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The Link Between Generational Poverty and Homelessness

Generational poverty is a cycle that stems from the deep-rooted inequalities within America, not only economic but also social, political, and environmental, that in turn create long-term generational inequalities. One of the many side effects of poverty that leaks into the cracks of multiple generations is homelessness. The need for multi-level plans to tackle poverty is long overdue, and without them, the communities hit hardest by poverty will continue to suffer for generations to come. 

There are two main types of poverty: generational and situational. Generational poverty means that a family has lived in poverty for more than two generations. Situational poverty means that a family’s income/support has decreased due to a specific change that is, for the most part, temporary. Generational poverty can lead to increased housing insecurity, not just for the present family experiencing it but for generations down the line. 

Generational poverty starts within the family; your parents experience poverty, so you experience poverty. This is how the cycle begins, and once it starts, it’s tough to break free from, passed down from one generation to another. Poverty such as this comes from various factors. Still, we tend to see most of it stemming from inequalities within underprivileged and under-supported communities, specifically low-income and people of color. An important factor to consider is that keeping these communities impoverished in every aspect has been a tactic used by governments for generations. By creating divides between class, race, and gender, our society has allowed this type of discrimination to continue for decades. Thus, holding families within these communities back from their true potential for generations to come. 

Generational poverty can expose an entire family to homelessness quickly.  In York alone, it’s estimated that one in every five women in shelters experienced homelessness as a child. For children, this exposure can be a very traumatic experience both for the parent trying to take care of a child without a reliable housing experience but also for the child, not living in a stable environment or able to have all his/her needs met. Homelessness at a young age can bring about homelessness as an adult  due to how hard it is to escape the cycles that hold people back when living in poverty.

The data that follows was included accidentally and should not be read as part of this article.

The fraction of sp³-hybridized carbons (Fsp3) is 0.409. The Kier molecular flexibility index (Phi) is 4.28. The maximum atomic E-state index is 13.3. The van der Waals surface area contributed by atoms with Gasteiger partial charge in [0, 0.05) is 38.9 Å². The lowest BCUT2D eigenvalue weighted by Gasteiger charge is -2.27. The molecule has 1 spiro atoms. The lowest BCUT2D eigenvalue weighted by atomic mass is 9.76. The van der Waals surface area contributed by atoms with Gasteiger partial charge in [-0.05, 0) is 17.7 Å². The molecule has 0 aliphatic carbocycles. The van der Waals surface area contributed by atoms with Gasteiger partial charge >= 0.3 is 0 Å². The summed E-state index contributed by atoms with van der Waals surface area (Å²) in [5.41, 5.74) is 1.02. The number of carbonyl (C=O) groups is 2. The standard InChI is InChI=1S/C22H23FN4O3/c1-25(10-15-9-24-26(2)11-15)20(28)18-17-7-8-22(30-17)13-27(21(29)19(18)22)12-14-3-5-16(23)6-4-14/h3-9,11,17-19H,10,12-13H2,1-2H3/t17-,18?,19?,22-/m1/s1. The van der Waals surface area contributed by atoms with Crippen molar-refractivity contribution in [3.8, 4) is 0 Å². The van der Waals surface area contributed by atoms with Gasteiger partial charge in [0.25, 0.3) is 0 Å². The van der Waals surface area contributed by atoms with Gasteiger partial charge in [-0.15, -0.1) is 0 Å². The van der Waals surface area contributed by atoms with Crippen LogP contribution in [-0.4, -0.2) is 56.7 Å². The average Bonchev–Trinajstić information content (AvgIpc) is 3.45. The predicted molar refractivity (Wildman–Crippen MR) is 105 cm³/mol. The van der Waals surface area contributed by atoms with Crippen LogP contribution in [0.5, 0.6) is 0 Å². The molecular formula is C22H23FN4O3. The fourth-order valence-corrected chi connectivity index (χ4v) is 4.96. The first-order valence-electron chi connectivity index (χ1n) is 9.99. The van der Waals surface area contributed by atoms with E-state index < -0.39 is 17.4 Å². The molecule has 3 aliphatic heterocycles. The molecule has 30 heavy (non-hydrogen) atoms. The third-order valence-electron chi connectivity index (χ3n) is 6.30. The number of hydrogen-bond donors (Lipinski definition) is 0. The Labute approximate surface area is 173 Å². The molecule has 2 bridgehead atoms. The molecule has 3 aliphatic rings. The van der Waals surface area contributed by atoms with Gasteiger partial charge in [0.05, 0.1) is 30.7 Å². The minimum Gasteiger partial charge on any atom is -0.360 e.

The way to solve this kind of poverty is to invest in communities that have been historically underprivileged and underserved. Investments in the form of government funding. Funding that goes towards building better schools for K-12, financial care programs, improved healthcare, and a wide variety of other issues that need addressing through government assistance and care. When we tackle issues from the root, we can prevent them from continuing to spread. In the case of generational poverty that means providing more resources to struggling families to keep that struggle from continuing into future generations.

References:

https://urbanventures.org/facts-about-poverty

https://www.krtv.com/news/national/chronic-homelessness-in-the-u-s-is-often-generational

https://invisiblepeople.tv/how-generational-poverty-exacerbates-homelessness/amp/

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